The Rio Grande Valley and South Texas are showing tremendous growth, and with that growth comes challenges, members of the Congressional Hispanic Caucus Institute (CHCI) heard Thursday during its first-ever visit to the region.
CHCI members learned about South Texas' makeup, growth and issues during a luncheon and symposium at The University of Texas-Pan American. Panelists included Rep. Ruben Hinojosa (D-Mercedes), Rep. and CHCI Chair Silvestre Reyes (D-El Paso), Rep. Anibal Acevedo-Vila (D-PR), Rep. Joe Baca (D-CA), Rep. Robert Menendez (D-NJ), Rep. Grace Napolitano (D-CA), Rep. Solomon Ortiz (D-Corpus Christi) and Rep. Lucille Roybal-Allard (D-CA).
"We want to help ourselves, but we want to make you (members of Congress) aware of the additional funding and support we need to have the infrastructure and technical assistance available to create better flow and drive the unemployment rate down," Hinojosa said. "We know your heart is in the right place and you'll listen to our needs."
UTPA President Dr. Miguel A. Nevárez welcomed the members of Congress and CHCI staff for visiting South Texas and the University.
"To have this many members of Congress down here and on our campus is beyond our imagination, and it's a great honor," Nevárez said. "We're privileged to be hosting the Institute's retreat and appreciate your support of HSIs (Hispanic-Serving Institutions).
Afterward, Roland S. Arriola, UTPA vice president for External Affairs, provided an overview of the border region. More than 7 million people live within 150 miles of the University, and the Edinburg-McAllen-Mission metropolitan statistical area is the third fastest growing in the country behind Las Vegas and Laredo, respectively.
But that growth also presents challenges. For example, border bottlenecks are forcing business costs up 20-30 percent, primarily due to transportation gridlock and inadequate infrastructure.
"This area is not static but growing, evolving and becoming a major crossroads," Arriola said. "This has created a lot of opportunities for us, and much of it started after NAFTA (North American Free Trade Agreement) was approved in 1994."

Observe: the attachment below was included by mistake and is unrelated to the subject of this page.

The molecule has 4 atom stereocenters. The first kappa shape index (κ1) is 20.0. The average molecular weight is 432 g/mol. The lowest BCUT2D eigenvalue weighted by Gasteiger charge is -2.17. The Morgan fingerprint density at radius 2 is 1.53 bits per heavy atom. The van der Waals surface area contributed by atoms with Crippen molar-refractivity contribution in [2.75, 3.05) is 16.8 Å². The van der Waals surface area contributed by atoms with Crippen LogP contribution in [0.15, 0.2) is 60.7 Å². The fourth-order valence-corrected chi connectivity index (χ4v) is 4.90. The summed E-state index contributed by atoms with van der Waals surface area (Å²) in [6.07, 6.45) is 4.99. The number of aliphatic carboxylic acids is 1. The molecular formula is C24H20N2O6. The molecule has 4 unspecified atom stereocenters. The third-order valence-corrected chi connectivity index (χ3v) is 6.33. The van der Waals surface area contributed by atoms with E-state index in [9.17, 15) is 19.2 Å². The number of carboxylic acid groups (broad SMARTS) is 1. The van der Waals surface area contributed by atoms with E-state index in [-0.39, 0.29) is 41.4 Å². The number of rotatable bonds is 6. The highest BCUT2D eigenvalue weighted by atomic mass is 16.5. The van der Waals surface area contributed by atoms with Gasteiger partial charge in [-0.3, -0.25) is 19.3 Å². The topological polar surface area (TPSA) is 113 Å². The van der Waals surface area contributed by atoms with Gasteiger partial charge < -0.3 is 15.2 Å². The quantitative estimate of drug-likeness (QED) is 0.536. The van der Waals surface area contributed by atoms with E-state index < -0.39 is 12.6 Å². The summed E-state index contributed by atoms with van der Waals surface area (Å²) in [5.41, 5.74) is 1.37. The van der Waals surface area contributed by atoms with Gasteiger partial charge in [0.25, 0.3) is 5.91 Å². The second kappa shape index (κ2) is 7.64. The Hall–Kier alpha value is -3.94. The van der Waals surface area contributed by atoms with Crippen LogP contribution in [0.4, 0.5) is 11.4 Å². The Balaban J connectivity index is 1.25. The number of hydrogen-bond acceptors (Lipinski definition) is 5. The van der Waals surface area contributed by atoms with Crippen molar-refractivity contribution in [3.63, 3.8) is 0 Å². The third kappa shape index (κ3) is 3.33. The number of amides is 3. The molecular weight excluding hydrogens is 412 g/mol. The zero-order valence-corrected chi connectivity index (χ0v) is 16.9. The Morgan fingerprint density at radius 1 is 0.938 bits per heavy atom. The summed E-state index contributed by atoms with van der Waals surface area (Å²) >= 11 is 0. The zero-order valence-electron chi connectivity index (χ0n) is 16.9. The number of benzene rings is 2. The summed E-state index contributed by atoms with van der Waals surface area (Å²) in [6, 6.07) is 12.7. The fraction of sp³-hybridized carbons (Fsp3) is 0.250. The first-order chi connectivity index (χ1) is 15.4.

One solution is the proposed Interstate 69 corridor. Designed to alleviate the increased traffic from the NAFTA, the interstate extension is planned to go from Detroit to the Texas-Mexico border.
"The only thing it lacks right now is funding," said Michael Blum, president of the Michael Blum Company, noting this is the fastest growing metropolitan area in the country without an interstate. "It is the single most important capital improvement project in the Rio Grande Valley."
Wanda Garza, South Texas Community College assistant to the president, explained the region's need for workforce development.
A fourth of all Texas counties, including several along the Rio Grande, qualify as "distressed," exceeding the state unemployment rate of 4.6 percent by 2 percent or more. And of those counties, 38 percent of people age 18 and younger have less than a high school diploma.
Consequently, Garza said federal funds are needed for education and job training, as well as equipment for job training and development. An effort also must be made toward a national Hispanic Curriculum Institute to address these and future concerns.
The CHCI is comprised of Hispanic members of Congress and corporate leaders dedicated to providing educational programs for Hispanic college and postgraduate students.
Thursday's luncheon and symposium were sponsored by International Bank of Commerce, Chase Bank, Laredo National Bank and Cantu Construction and Development Company. Anheuser-Bush Companies is sponsoring the retreat.